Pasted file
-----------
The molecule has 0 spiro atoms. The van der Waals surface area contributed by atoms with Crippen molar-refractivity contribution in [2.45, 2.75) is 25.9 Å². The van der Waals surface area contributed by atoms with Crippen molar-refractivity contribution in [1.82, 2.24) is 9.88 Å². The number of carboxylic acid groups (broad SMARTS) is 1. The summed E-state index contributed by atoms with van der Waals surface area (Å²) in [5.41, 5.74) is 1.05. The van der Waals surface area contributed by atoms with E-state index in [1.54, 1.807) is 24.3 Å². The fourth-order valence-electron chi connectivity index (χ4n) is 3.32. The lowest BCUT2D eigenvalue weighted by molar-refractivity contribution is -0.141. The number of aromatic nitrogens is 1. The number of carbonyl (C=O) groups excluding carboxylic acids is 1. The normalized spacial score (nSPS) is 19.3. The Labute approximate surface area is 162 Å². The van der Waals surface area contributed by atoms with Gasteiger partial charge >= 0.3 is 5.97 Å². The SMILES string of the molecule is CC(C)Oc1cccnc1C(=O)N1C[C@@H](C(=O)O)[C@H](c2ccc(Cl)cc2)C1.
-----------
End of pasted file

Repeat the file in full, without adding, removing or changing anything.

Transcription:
The molecule has 0 spiro atoms. The van der Waals surface area contributed by atoms with Crippen molar-refractivity contribution in [2.45, 2.75) is 25.9 Å². The van der Waals surface area contributed by atoms with Crippen molar-refractivity contribution in [1.82, 2.24) is 9.88 Å². The number of carboxylic acid groups (broad SMARTS) is 1. The summed E-state index contributed by atoms with van der Waals surface area (Å²) in [5.41, 5.74) is 1.05. The van der Waals surface area contributed by atoms with E-state index in [1.54, 1.807) is 24.3 Å². The fourth-order valence-electron chi connectivity index (χ4n) is 3.32. The lowest BCUT2D eigenvalue weighted by molar-refractivity contribution is -0.141. The number of aromatic nitrogens is 1. The number of carbonyl (C=O) groups excluding carboxylic acids is 1. The normalized spacial score (nSPS) is 19.3. The Labute approximate surface area is 162 Å². The van der Waals surface area contributed by atoms with Gasteiger partial charge >= 0.3 is 5.97 Å². The SMILES string of the molecule is CC(C)Oc1cccnc1C(=O)N1C[C@@H](C(=O)O)[C@H](c2ccc(Cl)cc2)C1.